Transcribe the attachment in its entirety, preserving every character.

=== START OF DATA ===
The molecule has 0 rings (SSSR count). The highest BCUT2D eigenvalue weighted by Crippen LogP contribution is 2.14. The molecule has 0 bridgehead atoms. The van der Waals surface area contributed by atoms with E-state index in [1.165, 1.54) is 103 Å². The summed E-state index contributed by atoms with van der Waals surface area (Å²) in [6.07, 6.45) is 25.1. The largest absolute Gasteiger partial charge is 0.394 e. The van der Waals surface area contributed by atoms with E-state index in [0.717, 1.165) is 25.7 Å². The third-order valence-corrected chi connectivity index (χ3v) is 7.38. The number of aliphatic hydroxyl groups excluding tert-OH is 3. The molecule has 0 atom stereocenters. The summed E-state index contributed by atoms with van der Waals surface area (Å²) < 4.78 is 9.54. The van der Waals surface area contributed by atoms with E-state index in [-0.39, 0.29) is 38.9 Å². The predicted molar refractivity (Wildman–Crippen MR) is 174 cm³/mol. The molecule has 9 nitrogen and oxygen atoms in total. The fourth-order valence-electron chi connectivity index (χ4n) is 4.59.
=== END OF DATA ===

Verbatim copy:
The molecule has 0 rings (SSSR count). The highest BCUT2D eigenvalue weighted by Crippen LogP contribution is 2.14. The molecule has 0 bridgehead atoms. The van der Waals surface area contributed by atoms with E-state index in [1.165, 1.54) is 103 Å². The summed E-state index contributed by atoms with van der Waals surface area (Å²) in [6.07, 6.45) is 25.1. The largest absolute Gasteiger partial charge is 0.394 e. The van der Waals surface area contributed by atoms with E-state index in [0.717, 1.165) is 25.7 Å². The third-order valence-corrected chi connectivity index (χ3v) is 7.38. The number of aliphatic hydroxyl groups excluding tert-OH is 3. The molecule has 0 atom stereocenters. The summed E-state index contributed by atoms with van der Waals surface area (Å²) < 4.78 is 9.54. The van der Waals surface area contributed by atoms with E-state index in [-0.39, 0.29) is 38.9 Å². The predicted molar refractivity (Wildman–Crippen MR) is 174 cm³/mol. The molecule has 9 nitrogen and oxygen atoms in total. The fourth-order valence-electron chi connectivity index (χ4n) is 4.59.